The Canadian Pork Council was “elated” with a 5-0 ruling by the U.S. International Trade Commission that Canadian live hog exports do not harm the U.S. pork industry. CPC president Clare Schlegel stated the CPC expected the ruling and that it was positive not only for Canada, but for hundreds of U.S. producers as well.

The 10.6 percent duty on Canadian hogs entering the United States will cease, perhaps as early as later this month, and a refund will be paid to all affected producers and importers or exporters. The only possibility of delay would be if the U.S. would appeal the decision and put a stay on the duties. That is a very remote possibility, since the ITC voted unanimously, says Schlagel.

CPC spent over $10 million, Canadian, defending the Canadian pork industry in the case, and about $25 million, Canadian, was charged on duties of pigs coming to the United States from Canada.

The Canadians say that there is no backlog of hogs waiting to enter the United States after the duties go away, because you can’t store hogs or delay their marketing. Since so many of the Canadian hogs come to the U.S. as segregated early weaned pigs or feeder pigs, those shipments remained largely unaffected by the duties.

“This trade case has taken a good deal of our time and energy,” says Schlegel. “Now we can get back to making the North American pork industry larger and more successful.”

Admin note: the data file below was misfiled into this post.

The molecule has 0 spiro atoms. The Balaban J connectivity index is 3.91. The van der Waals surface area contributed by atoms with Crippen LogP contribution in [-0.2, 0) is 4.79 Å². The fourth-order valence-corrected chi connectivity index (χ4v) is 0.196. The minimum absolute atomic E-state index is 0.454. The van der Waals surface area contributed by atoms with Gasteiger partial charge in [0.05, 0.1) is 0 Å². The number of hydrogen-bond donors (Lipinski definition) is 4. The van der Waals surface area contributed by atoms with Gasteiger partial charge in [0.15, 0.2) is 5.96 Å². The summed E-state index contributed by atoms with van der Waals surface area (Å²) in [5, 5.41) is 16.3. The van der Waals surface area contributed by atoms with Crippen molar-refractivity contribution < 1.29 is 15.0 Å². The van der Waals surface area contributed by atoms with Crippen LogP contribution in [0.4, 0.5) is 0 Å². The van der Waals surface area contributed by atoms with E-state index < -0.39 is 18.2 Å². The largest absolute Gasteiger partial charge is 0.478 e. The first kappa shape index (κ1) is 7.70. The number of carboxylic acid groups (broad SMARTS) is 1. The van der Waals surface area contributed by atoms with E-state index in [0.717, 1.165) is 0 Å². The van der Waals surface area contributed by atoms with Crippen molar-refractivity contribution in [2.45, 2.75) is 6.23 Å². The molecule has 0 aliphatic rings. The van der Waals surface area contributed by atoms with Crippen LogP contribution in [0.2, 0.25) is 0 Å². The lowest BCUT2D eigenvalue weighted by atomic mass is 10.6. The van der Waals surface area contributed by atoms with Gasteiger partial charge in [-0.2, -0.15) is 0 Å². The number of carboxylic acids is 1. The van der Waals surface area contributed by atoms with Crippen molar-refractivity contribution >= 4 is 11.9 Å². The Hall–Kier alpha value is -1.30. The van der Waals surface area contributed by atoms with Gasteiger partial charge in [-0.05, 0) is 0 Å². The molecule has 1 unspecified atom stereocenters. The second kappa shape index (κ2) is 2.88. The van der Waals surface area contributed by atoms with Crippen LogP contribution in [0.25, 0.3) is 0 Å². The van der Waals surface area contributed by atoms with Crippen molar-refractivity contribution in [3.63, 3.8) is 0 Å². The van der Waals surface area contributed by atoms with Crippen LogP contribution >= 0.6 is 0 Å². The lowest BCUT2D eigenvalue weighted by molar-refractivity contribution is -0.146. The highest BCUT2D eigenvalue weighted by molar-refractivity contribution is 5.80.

The world pork market is about 4.4 million tons and the United States and Canada account for about 1.9 million tons of that total, says Schlegel. CPC says they will continue to work with the National Pork Producers Council on issues like animal identification, traceability and market access, to ensure the continued viability of the North American market.

“The U.S. industry has become the largest pork exporter in the world, excluding inter-EU trading,” says Schlegel. “The U.S. pork exports record would not have been able to be achieved without Canadian swine.”

“The evidence and Canadian argument was very compelling, and stated that the current market creates value for U.S. and Canadian pork producers,” says Schlegel. “It was the correct decision and we look forward to continuing to work with our NPPC counterparts.”

Canadian Pork Council news conference